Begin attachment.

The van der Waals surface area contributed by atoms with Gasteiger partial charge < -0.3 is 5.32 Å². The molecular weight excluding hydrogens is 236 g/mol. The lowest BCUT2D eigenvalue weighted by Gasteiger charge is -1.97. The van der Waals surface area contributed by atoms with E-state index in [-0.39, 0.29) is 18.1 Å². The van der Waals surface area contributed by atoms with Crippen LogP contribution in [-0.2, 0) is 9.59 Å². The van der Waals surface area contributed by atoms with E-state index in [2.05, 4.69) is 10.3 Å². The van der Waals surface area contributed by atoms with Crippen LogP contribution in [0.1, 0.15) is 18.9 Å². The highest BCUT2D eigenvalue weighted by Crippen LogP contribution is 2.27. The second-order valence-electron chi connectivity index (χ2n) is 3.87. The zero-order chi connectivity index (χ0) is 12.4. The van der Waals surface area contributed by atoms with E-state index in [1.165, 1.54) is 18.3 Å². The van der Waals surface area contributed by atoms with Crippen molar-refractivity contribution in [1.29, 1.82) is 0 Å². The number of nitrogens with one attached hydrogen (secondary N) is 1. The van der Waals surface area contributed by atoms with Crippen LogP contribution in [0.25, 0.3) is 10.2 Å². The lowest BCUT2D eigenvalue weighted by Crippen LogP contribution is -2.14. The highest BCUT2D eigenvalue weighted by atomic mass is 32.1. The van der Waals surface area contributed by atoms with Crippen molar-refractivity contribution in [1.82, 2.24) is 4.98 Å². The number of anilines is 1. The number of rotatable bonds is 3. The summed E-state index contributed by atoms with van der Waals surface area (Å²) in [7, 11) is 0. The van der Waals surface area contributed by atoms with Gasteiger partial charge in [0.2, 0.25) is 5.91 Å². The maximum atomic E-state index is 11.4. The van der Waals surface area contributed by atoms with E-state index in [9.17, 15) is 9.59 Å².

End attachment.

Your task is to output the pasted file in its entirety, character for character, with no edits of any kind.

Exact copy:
The van der Waals surface area contributed by atoms with Gasteiger partial charge < -0.3 is 5.32 Å². The molecular weight excluding hydrogens is 236 g/mol. The lowest BCUT2D eigenvalue weighted by Gasteiger charge is -1.97. The van der Waals surface area contributed by atoms with E-state index in [-0.39, 0.29) is 18.1 Å². The van der Waals surface area contributed by atoms with Crippen LogP contribution in [-0.2, 0) is 9.59 Å². The van der Waals surface area contributed by atoms with E-state index in [2.05, 4.69) is 10.3 Å². The van der Waals surface area contributed by atoms with Crippen LogP contribution in [0.1, 0.15) is 18.9 Å². The highest BCUT2D eigenvalue weighted by Crippen LogP contribution is 2.27. The second-order valence-electron chi connectivity index (χ2n) is 3.87. The zero-order chi connectivity index (χ0) is 12.4. The van der Waals surface area contributed by atoms with E-state index in [1.165, 1.54) is 18.3 Å². The van der Waals surface area contributed by atoms with Crippen molar-refractivity contribution in [1.29, 1.82) is 0 Å². The number of nitrogens with one attached hydrogen (secondary N) is 1. The van der Waals surface area contributed by atoms with Crippen LogP contribution in [0.25, 0.3) is 10.2 Å². The lowest BCUT2D eigenvalue weighted by Crippen LogP contribution is -2.14. The highest BCUT2D eigenvalue weighted by atomic mass is 32.1. The van der Waals surface area contributed by atoms with Crippen molar-refractivity contribution in [1.82, 2.24) is 4.98 Å². The number of anilines is 1. The number of rotatable bonds is 3. The summed E-state index contributed by atoms with van der Waals surface area (Å²) in [7, 11) is 0. The van der Waals surface area contributed by atoms with Gasteiger partial charge in [0.2, 0.25) is 5.91 Å². The maximum atomic E-state index is 11.4. The van der Waals surface area contributed by atoms with E-state index in [9.17, 15) is 9.59 Å².